The scandal surrounding the Enron energy company included political implications due to Enron's close links with the White House, the Deregulation of ENRON allowing the corporation to operate largely free from US government scrutiny, misrepresentation in earnings reports, a fraudulent 'energy crisis' and embezzlement undertaken by ENRON Executives.
The Enron scandal eventually led to the bankruptcy of the corporation together with and the dissolution of the auditing company Arthur Andersen. ENRON shareholders lost $74 billion leading up to its bankruptcy, and its employees lost their jobs and billions in pension benefits. Enron CEO Jeff Skilling was sentenced to 24 years, former CEO Kenneth Lay died before serving time.
Facts about Enron Scandal
Enron was founded in July 1985 with the merger of Houston Natural Gas and Omaha-based InterNorth. The chairman and chief executive was Kenneth Lay (April 15, 1942 – July 5, 2006), an energy economist who had held both academic and government positions throughout his career.
In the early 1970's Ken Lay worked as a federal energy regulator and became undersecretary for the Department of the Interior. He returned to the business world as an executive at Florida Gas Transmission and then CEO of of Houston Natural Gas which was was acquired by InterNorth Inc. in 1985. After the merger the company was renamed as ENRON.
In the process of the merger Enron acquired huge debts and began to look for innovative business strategies to generate profits and cash flow. Ken Lay hired McKinsey & Co. to assist in developing Enron’s new business strategy who assigned a young consultant called Jeffrey Skilling to the project.
Key Players: Jeff Skilling joined Enron in 1990 and quickly rose in the ranks of the corporation. On February 12, 2001, Jeff Skilling was named CEO of Enron and Ken Lay adopted the position of Chairman of the corporation.
Key Players: Andrew Fastow became the chief financial officer of Enron Corporation in 1998 and also managed the companies partnerships. Andrew Fastow testified in exchange for leniency when the Enron scandal erupted
Key Players: Sherron Watkins would feature in the Enron Scandal as a whistleblower. She began her career in 1982 at Arthur Andersen as an auditor accountant and joined Enron in 1993. Sherron Watkins became Vice President of Corporate Development in 2001.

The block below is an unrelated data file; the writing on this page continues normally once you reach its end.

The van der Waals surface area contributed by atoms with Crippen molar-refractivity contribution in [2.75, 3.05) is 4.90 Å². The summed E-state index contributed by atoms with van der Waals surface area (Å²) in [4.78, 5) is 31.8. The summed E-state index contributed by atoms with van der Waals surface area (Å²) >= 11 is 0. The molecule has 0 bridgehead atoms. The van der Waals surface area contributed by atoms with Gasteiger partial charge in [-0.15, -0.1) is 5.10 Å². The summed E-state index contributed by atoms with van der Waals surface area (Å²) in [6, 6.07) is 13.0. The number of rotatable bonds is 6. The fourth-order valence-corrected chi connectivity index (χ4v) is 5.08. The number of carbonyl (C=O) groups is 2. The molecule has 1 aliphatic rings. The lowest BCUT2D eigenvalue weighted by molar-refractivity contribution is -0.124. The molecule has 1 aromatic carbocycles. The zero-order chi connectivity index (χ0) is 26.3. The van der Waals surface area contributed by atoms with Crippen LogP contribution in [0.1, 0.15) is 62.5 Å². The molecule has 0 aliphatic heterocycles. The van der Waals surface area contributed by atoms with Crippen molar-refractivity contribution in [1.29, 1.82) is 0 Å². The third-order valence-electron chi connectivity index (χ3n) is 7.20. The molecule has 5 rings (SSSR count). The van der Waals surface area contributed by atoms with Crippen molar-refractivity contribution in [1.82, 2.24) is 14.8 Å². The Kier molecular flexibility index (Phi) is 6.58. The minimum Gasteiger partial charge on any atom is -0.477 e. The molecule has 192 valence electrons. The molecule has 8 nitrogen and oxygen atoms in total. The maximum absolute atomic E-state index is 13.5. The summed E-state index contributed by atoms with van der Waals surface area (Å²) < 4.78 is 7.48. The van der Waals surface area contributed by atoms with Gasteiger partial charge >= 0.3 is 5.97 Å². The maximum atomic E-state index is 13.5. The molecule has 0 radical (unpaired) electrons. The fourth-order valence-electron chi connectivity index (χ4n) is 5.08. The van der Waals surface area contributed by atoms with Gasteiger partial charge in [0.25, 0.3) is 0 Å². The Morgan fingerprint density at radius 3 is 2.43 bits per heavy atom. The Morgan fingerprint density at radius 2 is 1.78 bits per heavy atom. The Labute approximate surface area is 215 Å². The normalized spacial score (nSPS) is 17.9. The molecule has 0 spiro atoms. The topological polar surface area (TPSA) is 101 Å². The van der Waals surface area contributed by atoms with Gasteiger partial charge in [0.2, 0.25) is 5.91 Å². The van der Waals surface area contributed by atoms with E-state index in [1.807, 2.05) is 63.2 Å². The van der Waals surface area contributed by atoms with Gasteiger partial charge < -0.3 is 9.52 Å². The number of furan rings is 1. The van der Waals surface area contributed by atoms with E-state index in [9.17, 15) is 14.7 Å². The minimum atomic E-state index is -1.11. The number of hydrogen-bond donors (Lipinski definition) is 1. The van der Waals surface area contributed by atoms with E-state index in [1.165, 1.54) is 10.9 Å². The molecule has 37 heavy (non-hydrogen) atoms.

Political implications: Ken Lay was a close, personal friend of the Bush family and Enron provided millions of dollars to finance the Bush 2000 election campaign.
Political implications: Enron executives met Vice President Dick Cheney and his energy task force on several occasions to discuss the Bush administration's energy plan.
When Enron was formed, electricity and natural gas were produced, transmitted and sold by state-regulated monopolies. The deregulation of the energy markets allowed companies to operate largely free from US government scrutiny and Enron began trading energy online, like stocks and bonds, placing bets on future prices.
The company then poured billions of dollars into other trading ventures. These were converted into contracts, called derivatives, that were sold to investors. It was Jeff Skilling who came up with the idea of the energy derivative. EnronOnline was launched in November 1999 as the first global commodity trading web site.
The prices of Enron stock grew and Fortune Magazine named the corporation as "America's Most Innovative Company" for six years in a row between 1996 and 2001.
One of the "Big Five" accounting firms, Arthur Andersen LLP, provided auditing, tax, and consulting services to the Enron corporation.
However huge debts inside the corporation were beginning to grow but executives were able to hide the debts by setting up partnerships in which the losses could be buried and generating imaginary revenues
The corporation kept their huge debts off the balance sheets by misrepresentation. By misrepresenting earnings investors were completely oblivious to the true financial condition of ENRON.
"Creative accounting" - Assets and profits were inflated, and in some cases, completely fraudulent and nonexistent.
The executives used embezzled funds from investments and reported fraudulent earnings to their investors. This resulted in increasing investments from current stockholders and attracting new investors eager to make money from the apparent financial gains enjoyed by the corporation.
Fraudulent 'energy crisis': Enron created artificial power shortages in California, helping to trigger an energy crisis in 2000 and 2001. The corporation was able to manipulate power supplies and charge excessive prices.
Jeff Skilling famously joked about the California energy crisis at a meeting of Enron employees by asking, "What is the difference between California and the Titanic? At least when the Titanic went down, the lights were on".
On the surface the corporation was a massive success, the seventh largest company in the United States. On December 31, 2000, Enron's stock was priced at $83.13 and its market capitalization exceeded $60 billion.
In February 2001 Ken Lay announced his retirement, retaining the position of Chairman, and named Jeff Skilling president and CEO of Enron.